What is self-esteem?
Self-esteem is the collection of beliefs or feelings we have about ourselves. Experiencing a sense of accomplishment bolsters self-esteem, starting very early in life. It is about how much you feel valued, loved, accepted and thought well of by others, and how much you value, love and accept yourself. Self-esteem is important as it gives one an immunity to the roller coaster of life. Rejections, disappointments and failure are a part of daily life. Life is not always fair or equitable and even our best efforts are not always successful. But high esteem can assist a person in "weathering the storm," to look beyond immediate downward dips.
People with healthy self-esteem feel good about themselves, appreciate their own worth, have a positive attitude, take pride in their abilities, skills and accomplishments, see themselves as competent, and compare themselves favorably with others. Researchers have found that high selfesteem correlates highly with self-reported happiness. Those who have a healthy self-esteem tend to enjoy interacting with others. When challenges arise, they are able to work towards finding solutions. These people are comfortable in social settings and enjoy group activities as well as individual pursuits. They know their strengths and weaknesses and accept them. They can voice discontent without belittling themselves or others, and have a prevailing sense of optimism.
Those with low self-esteem, on the other hand, feel as if no one likes them or accepts them. They feel they can’t do anything well, have a sense of powerlessness, and experience depression. They may not want to try new things and frequently speak negatively about themselves. They may exhibit a low tolerance for frustration, giving up easily or waiting for somebody else to take over. Easily disappointed in themselves, they see temporary setbacks as permanent, intolerable conditions.
Ones level of self-esteem has a great deal to do with how one reacts to having a chronic disease. Feelings of being different and, perhaps, damaged make it more difficult to feel good about oneself. The disease may cause frustration and anger. In fact, it often creates a paradox: The disease, MSUD in our case, must come first in your life, yet you don’t want it to take over your life. While following one’s treatment program is of utmost importance, there is a feeling that the condition has never been and never will be you. Coping with this paradox takes emotional honesty, maturity and support.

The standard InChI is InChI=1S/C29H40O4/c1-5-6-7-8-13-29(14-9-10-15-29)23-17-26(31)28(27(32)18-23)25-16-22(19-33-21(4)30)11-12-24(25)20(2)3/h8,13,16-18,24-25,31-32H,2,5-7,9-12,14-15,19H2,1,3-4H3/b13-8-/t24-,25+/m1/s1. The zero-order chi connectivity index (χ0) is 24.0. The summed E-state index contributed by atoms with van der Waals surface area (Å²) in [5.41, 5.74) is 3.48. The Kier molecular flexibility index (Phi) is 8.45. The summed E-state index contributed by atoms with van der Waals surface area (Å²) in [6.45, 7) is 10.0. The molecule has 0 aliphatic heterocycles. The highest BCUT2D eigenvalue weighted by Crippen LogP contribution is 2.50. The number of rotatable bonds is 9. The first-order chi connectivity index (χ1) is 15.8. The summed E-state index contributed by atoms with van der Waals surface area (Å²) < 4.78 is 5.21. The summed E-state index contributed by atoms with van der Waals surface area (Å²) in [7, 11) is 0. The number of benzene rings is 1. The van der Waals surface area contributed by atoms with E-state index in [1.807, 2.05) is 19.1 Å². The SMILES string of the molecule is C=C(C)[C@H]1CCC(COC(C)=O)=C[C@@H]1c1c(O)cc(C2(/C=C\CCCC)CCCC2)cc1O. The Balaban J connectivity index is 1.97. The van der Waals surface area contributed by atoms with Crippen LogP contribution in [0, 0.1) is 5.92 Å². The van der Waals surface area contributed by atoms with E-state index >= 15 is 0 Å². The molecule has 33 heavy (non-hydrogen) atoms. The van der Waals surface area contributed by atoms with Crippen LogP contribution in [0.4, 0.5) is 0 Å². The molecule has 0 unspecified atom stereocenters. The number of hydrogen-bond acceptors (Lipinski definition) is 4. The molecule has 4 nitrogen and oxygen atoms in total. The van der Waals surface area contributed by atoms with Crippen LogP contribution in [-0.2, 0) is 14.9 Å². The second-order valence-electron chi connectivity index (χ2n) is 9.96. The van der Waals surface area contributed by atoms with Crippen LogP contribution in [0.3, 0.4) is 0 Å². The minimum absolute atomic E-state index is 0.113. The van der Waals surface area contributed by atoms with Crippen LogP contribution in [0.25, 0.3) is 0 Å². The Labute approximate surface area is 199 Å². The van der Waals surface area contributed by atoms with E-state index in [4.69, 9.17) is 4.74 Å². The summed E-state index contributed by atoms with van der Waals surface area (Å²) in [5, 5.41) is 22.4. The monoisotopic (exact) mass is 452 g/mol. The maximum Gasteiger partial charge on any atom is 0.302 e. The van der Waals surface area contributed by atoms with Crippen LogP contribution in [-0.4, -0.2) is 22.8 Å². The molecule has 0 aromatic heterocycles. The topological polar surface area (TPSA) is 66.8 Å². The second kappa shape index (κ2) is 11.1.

A critical step is to stop thinking negative thoughts about yourself. To help accomplish this, the child should be encouraged every day to write down 3 things about themselves that make them happy. Focus on positive thoughts, not on thoughts of defeat or failure. The child should be encouraged to:
- Aim for accomplishments rather than perfection
- View mistakes as learning opportunities
- Try new things
- Recognize what you can change and what you can’t
- Set goals
- Take pride in your opinions and ideas
- Make a contribution ex: volunteer
- Have fun
- Watching what they say
- Praise and reward effort and completion of task instead of outcome
- Be a positive role model
- Nurture your own self-esteem
- Identify and redirect your child’s inaccurate beliefs
- Be spontaneous and affectionate with your child
- Give positive, accurate feedback
- Create a safe, nurturing home environment
- Make your home a safe haven for your family
- Help your child become involved in constructive experiences
Darlene closed with the following anonymous quote:
"Watch your thoughts, for they become words. Choose your words, for they become actions. Understand your actions, for they become habits. Study your habits, for they will become your character. Develop your character, for it becomes your destiny."